Computer Forensic Evidence

Abstract

Ever since the computers and the internet started to be the tool that drives the businesses to accomplish their goal of making profits online; the crimes of computer intrusion, credit card fraud, and fraudulent purchases have been increased on the e-commerce sites (Wherever money goes, crime follows). Today’s attackers are more efficient and more aggressive in seeking financial gain than ever before, and as such; new regulations and standards are in place to respond to computer security breaches. To run investigation around the security incident, it’s imperative that a well trained person should handle the incident. Untrained individual such as system administrator, law enforcement officer or computer security expert may destroy a very valuable evidence accidently or may fail to discover a crucial clues of unauthorized activities (Prosise and Mandia, 2001).

Incident Response and Data Collection

Prosise and Mandia (2003) stated that computer forensics (Cyber forensics), is the application of computer investigation and analysis technique to collect evidence about the cyber crimes incidents. The main goal of computer forensics is to maintain evidence during performing a structural investigation to understand what exactly happened on a computer and who was responsible for such crime. In doing such investigation, a set of standard procedures has to be followed. Before any investigation the computer in question has to be isolated to make sure it can’t be contaminated by accident. The only part of the computer that can carry a permanent data is the hard drive, and as such; an additional copy of the hard drive has to be made. Once this process is completed the hard drive has to be locked in a secure place that will maintain its perfect condition while all the investigation will be done on the digital copy. There are many forensic applications available to examine the hard drive and searching for hidden folders, deleted or damaged files. Any evidence found during the search on the digital copy, usually documented, verified with the original media and documented in findings report. Forensics experts ensure that all gathered evidence is preserved in its original form. Some of the facts that are known to the forensics experts are:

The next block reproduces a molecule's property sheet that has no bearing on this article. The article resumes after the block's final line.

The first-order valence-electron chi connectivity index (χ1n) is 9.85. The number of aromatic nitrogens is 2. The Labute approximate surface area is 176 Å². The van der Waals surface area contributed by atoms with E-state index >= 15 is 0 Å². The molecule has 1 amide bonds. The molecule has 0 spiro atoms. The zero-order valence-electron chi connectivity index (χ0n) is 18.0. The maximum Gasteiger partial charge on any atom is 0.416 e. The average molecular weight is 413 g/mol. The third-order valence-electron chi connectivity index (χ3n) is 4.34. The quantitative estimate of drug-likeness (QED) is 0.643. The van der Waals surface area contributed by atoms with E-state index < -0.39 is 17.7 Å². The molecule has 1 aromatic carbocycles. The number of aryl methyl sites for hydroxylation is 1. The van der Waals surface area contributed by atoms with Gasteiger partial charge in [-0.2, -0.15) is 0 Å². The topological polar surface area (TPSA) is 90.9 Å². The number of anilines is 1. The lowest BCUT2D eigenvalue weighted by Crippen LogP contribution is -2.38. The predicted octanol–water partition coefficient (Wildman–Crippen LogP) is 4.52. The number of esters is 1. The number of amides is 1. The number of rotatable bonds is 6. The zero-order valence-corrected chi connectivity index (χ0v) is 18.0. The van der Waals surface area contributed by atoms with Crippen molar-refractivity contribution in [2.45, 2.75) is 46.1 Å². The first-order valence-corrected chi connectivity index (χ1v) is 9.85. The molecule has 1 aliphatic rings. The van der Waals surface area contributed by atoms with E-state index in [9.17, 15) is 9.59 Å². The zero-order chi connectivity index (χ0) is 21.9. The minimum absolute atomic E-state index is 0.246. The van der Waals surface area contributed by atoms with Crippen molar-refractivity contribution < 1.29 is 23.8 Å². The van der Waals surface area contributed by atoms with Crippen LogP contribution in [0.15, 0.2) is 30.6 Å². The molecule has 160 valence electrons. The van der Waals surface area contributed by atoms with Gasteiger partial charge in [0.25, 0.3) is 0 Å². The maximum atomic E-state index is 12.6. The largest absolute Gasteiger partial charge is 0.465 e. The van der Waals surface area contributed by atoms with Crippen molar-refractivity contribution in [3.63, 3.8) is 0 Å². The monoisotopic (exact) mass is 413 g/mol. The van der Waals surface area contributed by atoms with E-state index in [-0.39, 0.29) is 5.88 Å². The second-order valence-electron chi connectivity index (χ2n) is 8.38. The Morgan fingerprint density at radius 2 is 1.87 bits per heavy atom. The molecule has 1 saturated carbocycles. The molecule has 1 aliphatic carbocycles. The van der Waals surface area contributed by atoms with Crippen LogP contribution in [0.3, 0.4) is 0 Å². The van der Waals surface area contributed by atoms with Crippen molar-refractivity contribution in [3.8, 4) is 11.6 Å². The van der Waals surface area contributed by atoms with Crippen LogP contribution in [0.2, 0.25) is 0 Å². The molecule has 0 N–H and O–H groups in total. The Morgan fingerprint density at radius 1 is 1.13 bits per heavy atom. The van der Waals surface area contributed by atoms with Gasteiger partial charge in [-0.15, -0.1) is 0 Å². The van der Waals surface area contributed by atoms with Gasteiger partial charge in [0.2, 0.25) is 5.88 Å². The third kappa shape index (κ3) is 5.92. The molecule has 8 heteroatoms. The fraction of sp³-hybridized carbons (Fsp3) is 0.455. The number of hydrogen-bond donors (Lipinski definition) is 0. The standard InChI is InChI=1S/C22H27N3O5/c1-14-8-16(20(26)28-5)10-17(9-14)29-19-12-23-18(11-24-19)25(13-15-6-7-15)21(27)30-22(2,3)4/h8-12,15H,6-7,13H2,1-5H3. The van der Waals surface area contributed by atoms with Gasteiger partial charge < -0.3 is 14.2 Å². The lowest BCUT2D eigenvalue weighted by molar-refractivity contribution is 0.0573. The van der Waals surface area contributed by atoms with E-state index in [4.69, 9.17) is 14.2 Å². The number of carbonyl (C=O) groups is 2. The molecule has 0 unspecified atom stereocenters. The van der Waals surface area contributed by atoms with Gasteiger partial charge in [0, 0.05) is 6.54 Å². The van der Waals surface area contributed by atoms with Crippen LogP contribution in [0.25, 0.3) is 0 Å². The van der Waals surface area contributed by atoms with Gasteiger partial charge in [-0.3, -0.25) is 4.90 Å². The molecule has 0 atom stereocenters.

• Deleted computer files can be easily recovered even when the format process has been done several times on the hard drive.
  • Most of the online activities can be revealed during the research for the forensic evidence such as what web sites have been visited and what files were downloaded.
  • Any printing document activities that were done on the computer can be revealed during the search even if it was a document from a floppy drive or any other media.
  • The forensic analysis can reveal the history of any file exists in the hard drive such as when the file was last accessed, and when the file was deleted.
  • During the forensic analysis any file has been encrypted can be decrypted.
  • During the forensic analysis any activities related to e-mail access tools can be revealed during the process even if a web based e-mail server was used such as Yahoo, MSN or Hotmail.

There are many factors that might affect the way an incident is handled, and these factors can be legal, political, business and technical factors that might change the shape and the way the investigation will be approached. The investigator should be prepared to face any of these factors, to be able to present the evidence without any influence that might be in the way of the investigation. Also investigator has to plan ahead an approach to obtain all the information without affecting any potential evidence (Prosis and Mandia, 2001).